When I was working in Toronto in the mid-90’s, I was offered a game developer role at a downtown company.
At the time, I was one of the top arcade players on Centipede, Millipede, Battlezone and G-LOC. I had also written clones of Centipede for the PC in C and assembler.
They offered me exactly half the salary of another offer, and expected developers to sit shoulder-to-shoulder around wooden picnic tables. They oozed sketchiness, and I already knew how to write a game, so I passed. But hey, they had a blue screen room! 🙂
I moved into Internet Operations, ending up at Netscape. Eventually I did some consulting for a slot machine product which needed to pass Las Vegas gaming compliance. Small world! 🙂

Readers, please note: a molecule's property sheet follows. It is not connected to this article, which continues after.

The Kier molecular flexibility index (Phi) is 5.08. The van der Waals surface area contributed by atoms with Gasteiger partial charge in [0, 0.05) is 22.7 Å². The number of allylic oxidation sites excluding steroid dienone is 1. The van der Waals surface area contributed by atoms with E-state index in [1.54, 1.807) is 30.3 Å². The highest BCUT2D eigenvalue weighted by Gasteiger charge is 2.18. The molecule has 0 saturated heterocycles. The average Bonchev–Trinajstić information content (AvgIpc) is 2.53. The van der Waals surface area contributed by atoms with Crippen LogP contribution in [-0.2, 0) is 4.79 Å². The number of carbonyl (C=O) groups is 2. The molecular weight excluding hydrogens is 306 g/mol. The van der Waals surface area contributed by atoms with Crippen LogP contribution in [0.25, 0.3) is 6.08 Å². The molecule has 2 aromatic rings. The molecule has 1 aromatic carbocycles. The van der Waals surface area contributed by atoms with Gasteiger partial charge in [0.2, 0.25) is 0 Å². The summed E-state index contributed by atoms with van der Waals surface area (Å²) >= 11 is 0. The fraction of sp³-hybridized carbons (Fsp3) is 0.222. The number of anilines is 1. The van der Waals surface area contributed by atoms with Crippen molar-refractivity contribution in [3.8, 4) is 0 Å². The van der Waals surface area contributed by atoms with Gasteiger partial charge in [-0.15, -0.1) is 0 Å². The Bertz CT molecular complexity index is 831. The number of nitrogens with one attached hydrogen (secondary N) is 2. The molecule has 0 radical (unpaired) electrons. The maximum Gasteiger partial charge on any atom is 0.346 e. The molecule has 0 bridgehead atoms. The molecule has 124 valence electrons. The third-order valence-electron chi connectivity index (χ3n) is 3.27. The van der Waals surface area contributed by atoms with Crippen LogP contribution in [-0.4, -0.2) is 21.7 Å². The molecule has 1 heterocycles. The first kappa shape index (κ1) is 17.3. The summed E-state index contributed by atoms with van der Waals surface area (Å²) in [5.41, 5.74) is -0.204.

To pass, one of the requirements was that the game had to be guaranteed to start in a known state each time, presumably in case employees or bettors tried to improve their odds by yanking the power and restarting the game.
That guarantee was accomplished by using a journalling filesystem and a built-in UPS with linux services carefully configured to start and stop reliably.
Some links showing how tough the game industry is in 2018:
The tragic end of Telltale Games
infinitroid.com: Did I just waste 3 years?
playstationlifestyle.net: More Than 1,000 Jobs Were Lost in the Games Industry Over the Past Year, 10 Studios Closed Doors
Game Programmer Quits Job To Sell Street Food, Doubles Salary